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Wednesday, January 7, 2009

"Why does a young man consider the priesthood?" (46 Seminarians for a Diocese of only 121,000 Catholics!!!)

From The Catholic Advance - Newspaper of the Diocese of Wichita
By Fr. Michael Simone

He came that we might have life and have it more abundantly. (John 10:10) There is no doubt that forty-six seminarians are a sign that Catholic life is abundant in the diocese of Wichita. When you know them as well as I, you soon find that our seminarians are full of life, too.

What are these signs of life in the diocese? Where do seminarians come from? Why are our young men considering a call to the priesthood? Wouldn’t I like to know the answer?
All vocations are the result of a call from God. Yet, we must till the soil to allow our young children to hear that call. As the Director of Vocations, I believe forty-six seminarians are a direct result of the vibrant Catholic life in our diocese. There are three areas that should be highlighted to further understand where our seminarians come from.

Family Life

Recently in an airport restaurant a stranger invited me to sit for dinner because she had an empty chair at her table. In the midst of our conversation, this stranger said, “you must come from a really holy family.” To which I responded, “Not really. Our family lives our Catholic faith as if it is just normal.”

It is true. Catholic Faith was an ordinary part of life growing up in the Simone family. Just like brushing my teeth each morning and night, I was taught saying prayers before meals, before bed, and going to Mass regularly were a part of everyday living for everyone. As a young adult, I learned the gift my parents gave to me as I soon discovered that Christian living is not the norm in every family.

One of the surest routes to having vocations to the priesthood and the religious life is through the health of family life. The family is the domestic Church, and it is the most fertile ground for vocations. It is in the family where young men and women not only form their values and beliefs, but where they learn to pray, and where they learn to live their faith. In the home, our youth learn attitudes toward God, the Church, and priests and sisters. Where do seminarians come from? The first answer is God, the second is family life.

Parish Life

How could someone find a vocation separate from their local parish or a faith community? The blessing of having forty-six seminarians from our diocese comes as a direct result of the health of our parishes. Because of the cultivation of a stewardship way of life, especially in our parishes, it has a direct result of cultivating vocations in our diocese.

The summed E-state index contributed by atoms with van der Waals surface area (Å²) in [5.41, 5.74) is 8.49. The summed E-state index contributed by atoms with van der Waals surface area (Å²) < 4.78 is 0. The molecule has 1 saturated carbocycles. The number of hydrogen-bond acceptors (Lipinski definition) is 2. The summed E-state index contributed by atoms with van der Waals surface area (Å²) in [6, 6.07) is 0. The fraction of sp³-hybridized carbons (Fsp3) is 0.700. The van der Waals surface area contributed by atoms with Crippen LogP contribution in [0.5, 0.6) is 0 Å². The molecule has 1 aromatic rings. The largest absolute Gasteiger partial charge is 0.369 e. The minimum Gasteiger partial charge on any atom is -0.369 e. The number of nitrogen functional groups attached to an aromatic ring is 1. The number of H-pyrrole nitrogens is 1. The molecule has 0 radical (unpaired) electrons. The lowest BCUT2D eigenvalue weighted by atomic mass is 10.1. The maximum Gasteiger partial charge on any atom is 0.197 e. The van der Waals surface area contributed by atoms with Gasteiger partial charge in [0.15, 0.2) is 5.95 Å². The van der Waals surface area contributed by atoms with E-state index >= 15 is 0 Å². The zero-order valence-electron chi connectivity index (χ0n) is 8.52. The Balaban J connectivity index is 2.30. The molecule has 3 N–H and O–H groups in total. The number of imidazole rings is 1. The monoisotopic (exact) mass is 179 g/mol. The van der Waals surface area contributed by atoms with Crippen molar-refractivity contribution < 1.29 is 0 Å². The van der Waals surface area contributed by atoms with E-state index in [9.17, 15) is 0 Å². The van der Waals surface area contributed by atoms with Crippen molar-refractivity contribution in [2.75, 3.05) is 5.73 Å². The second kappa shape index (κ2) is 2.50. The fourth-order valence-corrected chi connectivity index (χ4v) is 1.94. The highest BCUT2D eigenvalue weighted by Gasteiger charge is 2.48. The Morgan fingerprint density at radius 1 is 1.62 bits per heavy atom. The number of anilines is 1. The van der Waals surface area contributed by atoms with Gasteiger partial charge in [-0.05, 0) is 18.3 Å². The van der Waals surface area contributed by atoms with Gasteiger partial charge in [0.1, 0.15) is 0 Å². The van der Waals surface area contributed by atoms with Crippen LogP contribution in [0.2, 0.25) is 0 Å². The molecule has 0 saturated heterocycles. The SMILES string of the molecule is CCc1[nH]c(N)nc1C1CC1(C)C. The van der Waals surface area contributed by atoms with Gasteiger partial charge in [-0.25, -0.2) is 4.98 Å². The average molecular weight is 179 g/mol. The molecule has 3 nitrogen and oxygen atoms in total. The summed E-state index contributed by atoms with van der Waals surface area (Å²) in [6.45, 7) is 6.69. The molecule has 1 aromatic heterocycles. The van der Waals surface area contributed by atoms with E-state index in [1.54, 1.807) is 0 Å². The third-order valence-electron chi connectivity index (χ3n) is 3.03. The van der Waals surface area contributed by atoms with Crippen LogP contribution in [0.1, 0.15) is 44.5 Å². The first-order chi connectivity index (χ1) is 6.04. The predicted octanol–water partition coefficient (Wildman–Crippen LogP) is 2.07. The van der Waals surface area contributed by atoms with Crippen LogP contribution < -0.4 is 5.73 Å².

Faithful stewards enliven our parish communities. By encouraging everyone to participate and to sacrifice for the life of the community, stewardship teaches our youth they are part of a mission greater than themselves. A natural result of this way of living is youth who are disposed to listening to God’s call and responding in service and sacrifice. Where do vocations come from? The third answer is parish life.

Life through Education and Formation

Another source of vocations in our diocese is our vibrant Catholic schools, PSR programs, youth programs, and programs like Totus Tuus. Whenever I speak to someone from another diocese, I always brag – yes – brag, about our Catholic Schools. They are thriving. It is one reason we are a vibrant diocese. Although I am the product of public schools, I know that every dollar we spend on a Catholic education supports families who are passing on Christian values to their children. This investment helps young children to be formed in faith and to find their true vocation.
Many places in our diocese, it is still not possible to educate our children in our Catholic Schools. Our PSR programs, youth programs, and programs like Totus Tuus provide avenues for our children to be formed in their faith.

Raising and educating our children in the faith and imparting them with the saving truths of Jesus each day allows our children to be formed into active stewards who are a strong Christian witness. Where do seminarians come from? The third answer is the abundance of life found in the way we educate and form our children.

Where do they come from? Life!

Where do our seminarians come from? Ultimately they come from God, and from a faithful people who are committed to cultivating a Catholic Culture. Jesus came so that we might have life and have it abundantly (Jn 10:10).

In our diocese we are thankful that our families, our parishes, and our people are full of life. In the diocese of Wichita, we are blessed by so many things, and I believe this is why God blesses us with these forty-six men.

Hat tip to Fr. Schnippel

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